Having your WordPress site hacked by Malware, is nothing short of nightmare. What is worse is, even after you think you have completed the cleaning process, the hacker might get in because they usually create a backdoor which lets them pass through the usual authentication process. In this post, we shall discuss how one can find the backdoor in a hacked WordPress site and have it fixed.
About a Backdoor
Backdoor refers to a method of overriding the usual authentication process and gaining unauthorized access to a WordPress hosting server. Most of the times a hacker tries to get in, he uploads a backdoor first, so that even after you identify that you have been hacked and change passwords, there’s a way to get in for the hacker. Backdoors can be notorious and survive even after you have removed the plugin which was culprit in the hacking or have upgraded the WordPress. To recover from the attack, it is necessary to clean backdoors.
There are varying levels of sophistications in backdoors. Some of them create a hidden admin username. Others can allow the hacker to run PHP codes sent from the browser, while others can come with a full UI, through which the attacker can send emails, execute queries etc.
Finding the hidden Code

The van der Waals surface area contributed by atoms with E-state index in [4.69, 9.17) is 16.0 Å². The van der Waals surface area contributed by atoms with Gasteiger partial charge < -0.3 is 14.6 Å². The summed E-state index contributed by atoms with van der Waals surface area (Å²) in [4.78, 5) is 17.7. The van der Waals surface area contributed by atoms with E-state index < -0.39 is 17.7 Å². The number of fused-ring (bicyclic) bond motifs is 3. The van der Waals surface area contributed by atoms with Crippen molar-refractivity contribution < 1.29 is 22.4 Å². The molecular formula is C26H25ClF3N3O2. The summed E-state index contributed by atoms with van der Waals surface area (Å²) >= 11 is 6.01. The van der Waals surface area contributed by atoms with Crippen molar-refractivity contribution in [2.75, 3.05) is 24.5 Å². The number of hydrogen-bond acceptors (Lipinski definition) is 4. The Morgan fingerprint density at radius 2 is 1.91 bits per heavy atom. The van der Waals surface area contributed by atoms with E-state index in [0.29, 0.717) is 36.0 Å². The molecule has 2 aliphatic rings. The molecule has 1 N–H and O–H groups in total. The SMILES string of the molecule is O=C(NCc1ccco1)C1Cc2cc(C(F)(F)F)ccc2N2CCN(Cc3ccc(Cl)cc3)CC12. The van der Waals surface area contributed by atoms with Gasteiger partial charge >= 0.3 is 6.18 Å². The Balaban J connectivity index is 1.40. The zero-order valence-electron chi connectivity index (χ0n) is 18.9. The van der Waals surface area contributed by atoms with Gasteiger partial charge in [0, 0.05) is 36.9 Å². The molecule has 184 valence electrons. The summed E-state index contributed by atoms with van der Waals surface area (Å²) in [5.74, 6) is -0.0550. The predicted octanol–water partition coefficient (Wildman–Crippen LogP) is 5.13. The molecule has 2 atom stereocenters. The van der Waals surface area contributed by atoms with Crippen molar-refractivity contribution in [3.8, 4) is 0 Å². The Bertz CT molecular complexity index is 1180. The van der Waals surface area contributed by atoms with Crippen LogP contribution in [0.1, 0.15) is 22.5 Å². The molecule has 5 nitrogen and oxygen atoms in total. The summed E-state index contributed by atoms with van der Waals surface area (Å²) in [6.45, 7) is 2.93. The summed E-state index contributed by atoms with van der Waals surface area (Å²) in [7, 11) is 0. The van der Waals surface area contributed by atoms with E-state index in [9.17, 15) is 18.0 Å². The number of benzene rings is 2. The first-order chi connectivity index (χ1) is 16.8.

The usual locations where the backdoor codes are hidden–
- Plugins– Plugins are the probably the favorite places for hackers to hide backdoors. There are many reasons for this, First of all, while cleaning after an attack, people don’t usually look into plugins for backdoors. Second, even after upgrading to a new WordPress, people don’t usually upgrade plugins, which increase the longevity of backdoors. And third being the plentiful availability of plugins which are poorly coded and hence are vulnerable to be used as backdoors.
- Themes– Many hackers store the backdoor in inactive themes. This is because people usually look at the current theme or a theme that had recently been used. Hence, cleanup the inactive themes.
- wp-config.php– This is a frequent target. It is also the place where you should look.
- Uploads Directory– This is the place which is not frequently checked by casual bloggers because there are hardly anything other than media files in this folder. Moreover, there are thousands of files in this folder, which makes it easier for the hacker to hide the backdoor code. So have a thorough look through this directory.
- The Includes folder– /wp-includes/ is the place where hackers usually place their backup backdoor files. Generally there are two backdoors which hackers keep on a server.
In all of the above cases, the backdoor is usually camouflaged as a legitimate WordPress file. The extension can be anything, not necessarily PHP. Data.php, wp-content.old.tmp etc. are some of the common names which backdoor files have. The only telling factor is that these are present in wrong folders.
WordPress in itself is not vulnerable to unauthorized uploads. The actual backdoor upload is usually the second step. Hackers generally exploit a third-party plugin to get access for uploading backdoor files. This is how things start going downhill.
Finding and cleaning the backdoor